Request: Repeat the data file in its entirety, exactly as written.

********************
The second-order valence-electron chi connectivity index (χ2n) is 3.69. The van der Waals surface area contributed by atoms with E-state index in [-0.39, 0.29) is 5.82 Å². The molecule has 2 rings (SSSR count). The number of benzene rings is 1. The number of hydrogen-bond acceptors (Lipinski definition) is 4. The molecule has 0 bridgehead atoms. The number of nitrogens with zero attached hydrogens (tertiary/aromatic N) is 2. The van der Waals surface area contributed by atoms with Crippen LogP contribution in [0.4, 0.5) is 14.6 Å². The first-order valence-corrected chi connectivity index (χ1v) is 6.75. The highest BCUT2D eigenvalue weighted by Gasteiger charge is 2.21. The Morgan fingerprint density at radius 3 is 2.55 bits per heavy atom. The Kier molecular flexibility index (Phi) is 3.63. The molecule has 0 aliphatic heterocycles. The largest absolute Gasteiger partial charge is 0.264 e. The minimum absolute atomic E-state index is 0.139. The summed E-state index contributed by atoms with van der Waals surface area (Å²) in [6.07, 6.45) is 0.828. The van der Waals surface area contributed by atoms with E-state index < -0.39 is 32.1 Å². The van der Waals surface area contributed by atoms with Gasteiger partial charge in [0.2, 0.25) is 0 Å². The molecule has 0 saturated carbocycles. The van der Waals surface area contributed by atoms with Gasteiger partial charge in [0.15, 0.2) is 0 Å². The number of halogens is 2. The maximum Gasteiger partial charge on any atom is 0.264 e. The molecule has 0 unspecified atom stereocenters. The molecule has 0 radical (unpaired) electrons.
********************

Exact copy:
The second-order valence-electron chi connectivity index (χ2n) is 3.69. The van der Waals surface area contributed by atoms with E-state index in [-0.39, 0.29) is 5.82 Å². The molecule has 2 rings (SSSR count). The number of benzene rings is 1. The number of hydrogen-bond acceptors (Lipinski definition) is 4. The molecule has 0 bridgehead atoms. The number of nitrogens with zero attached hydrogens (tertiary/aromatic N) is 2. The van der Waals surface area contributed by atoms with Crippen LogP contribution in [0.4, 0.5) is 14.6 Å². The first-order valence-corrected chi connectivity index (χ1v) is 6.75. The highest BCUT2D eigenvalue weighted by Gasteiger charge is 2.21. The Morgan fingerprint density at radius 3 is 2.55 bits per heavy atom. The Kier molecular flexibility index (Phi) is 3.63. The molecule has 0 aliphatic heterocycles. The largest absolute Gasteiger partial charge is 0.264 e. The minimum absolute atomic E-state index is 0.139. The summed E-state index contributed by atoms with van der Waals surface area (Å²) in [6.07, 6.45) is 0.828. The van der Waals surface area contributed by atoms with E-state index < -0.39 is 32.1 Å². The van der Waals surface area contributed by atoms with Gasteiger partial charge in [0.2, 0.25) is 0 Å². The molecule has 0 saturated carbocycles. The van der Waals surface area contributed by atoms with Gasteiger partial charge in [0.15, 0.2) is 0 Å². The number of halogens is 2. The maximum Gasteiger partial charge on any atom is 0.264 e. The molecule has 0 unspecified atom stereocenters. The molecule has 0 radical (unpaired) electrons.